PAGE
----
Yesterday, when hate was unleashed, we lost our innocence.
No one can learn to love by following a manual. (MC)
I am just an ordinary person trying to grapple with a hate crime.
Normality amid tragic circumstances is bizarre. Today, I walked the dog, chatted to a neighbour, watched a large group of bike rider’s speed by, and did the weekly shopping. A normal life of a very ordinary person.
Turn me inside out though, and it’s a different story. Shock, grief, sorrow, helplessness and sympathy smother my ‘ordinary’. We woke this morning in New Zealand feeling different. Less than 24 hours ago our peaceful country was infiltrated by hate, violence, and ignorance. An act of terrorism. A country in mourning after a deadly massacre at two Christchurch mosques. As of today, 49 have been confirmed dead with more than 30 people hospitalised, some critical. We are a small county, sitting at the bottom of the world map. We believed we lived in a safe and peaceful country. Yesterday, when hate was unleashed, we lost our innocence.
As an ‘ordinary’ person I feel overwhelmed at the scale of hate crimes. I am distressed by our seemingly unlimited capacity for human depravity, and distraught by the bottomless pit of hate and carnage left in its wake. War, rape, torture, crimes against gender, colour and cultures clutter our daily news. Shootings, serial killings, the Holocaust and religious atrocities litter our histories, but are still just as prevalent today. Have we not learned anything? The sheer magnitude of this, and my feelings of ‘ordinariness’ render me powerless to effect any change. My belief and hope for peace and a better world is fragile and tenuous. It is hard to love in the face of this hate.
Love and hate – the two most powerful feelings in the world. Our emotions are ruled by them. Indeed, every other emotion seems to stem from these two simple four-letter words. Things like jealousy, long-suffering, greed, retaliation, anger, compassion, despair, and redemption depend on love or hate for existence. Already we have people threatening all sorts of death sentences, talking about what they would do to the perpetrator(s) of this hideous crime in our country. Hate is easy, especially if it feels justified.
In his article The Differences Between Love and Hate, Jeff Campagna says,
“Our world’s history is so riddled with hateful people and hateful acts we seem used to it, and when those hateful people act out against other hateful people, and all the hate starts to fly back and forth, it feels as if it is right, as if it is normal. Hate is our status quo. To get to love, one must pass hate. Most people, in their weak and sedated state, just stop at hate. It’s closer.”
But while hate may be the easier of the love/hate emotions, love is by far the hardest, the bravest and most courageous of options. People carry such wrong notions about love. Love has become a two-way street. People forget that love is a one-way street. These days people love only if they are loved or get something in return.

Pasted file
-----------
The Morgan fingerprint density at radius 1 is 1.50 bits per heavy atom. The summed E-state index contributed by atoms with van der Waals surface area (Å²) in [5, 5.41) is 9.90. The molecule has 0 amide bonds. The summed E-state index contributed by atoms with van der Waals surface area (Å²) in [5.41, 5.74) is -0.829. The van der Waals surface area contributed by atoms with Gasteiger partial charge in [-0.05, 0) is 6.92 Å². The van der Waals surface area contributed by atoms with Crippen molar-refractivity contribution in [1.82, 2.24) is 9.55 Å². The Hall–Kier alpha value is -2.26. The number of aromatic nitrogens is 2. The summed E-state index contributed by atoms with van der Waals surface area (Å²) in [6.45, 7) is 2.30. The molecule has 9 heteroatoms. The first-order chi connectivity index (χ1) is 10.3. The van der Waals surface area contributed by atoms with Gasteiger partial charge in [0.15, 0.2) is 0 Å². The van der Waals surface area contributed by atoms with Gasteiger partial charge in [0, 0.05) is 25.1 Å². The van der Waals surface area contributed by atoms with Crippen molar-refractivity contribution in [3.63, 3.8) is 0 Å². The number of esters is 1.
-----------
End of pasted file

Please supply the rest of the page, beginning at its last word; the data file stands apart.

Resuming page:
But love cannot be found through external influence. Love does not come in to you; love can only come out of you. No one can learn to love by following a manual. Love does not force its will on anybody. We cannot control it, there is no economic value and it is impossible to measure. Love takes guts especially in the face of injustice. It is the greatest weapon we have, but it cannot be enforced through reforms, legislation or government policy. You can’t love to order – you must be the love – because love’s steps are experienced not legislated.
Well-known black American civil rights leader Martin Luther King Jr dedicated his life to the civil rights movement. And despite his own personal experiences of being on the receiving end of hate, and that of his country’s long history of hate against black people, he was a man captured by love for his enemies. He said,
“Returning violence for violence multiplies violence,
adding a deeper darkness to the night
already devoid of stars.
Darkness cannot drive out darkness:
only love can do that.
Hate cannot drive out hate:
only love can do that.”
King also said that love is ultimately the only answer to humankind’s problems. He had seen so much hate and found the burden too much to bear so he decided to love. What an incredible man, and it brings the answer to humankind’s problems a lot closer to home. The choice to love or hate belongs to us, as both exist in us – you and me. Don’t rely on government to fix this.
Love and hate – two sides of the same coin. King believed that someone who hates does not know God, but someone who loves has the key that unlocks the door to the meaning of ultimate reality.
Could it be that this ‘love’ will ultimately be the key to peace? Could it be that I can do something to effect change? If love resides inside me, then love can only come out of me, which means I, and you, just ordinary people, can do something. Choosing love will be hate’s inescapable downfall.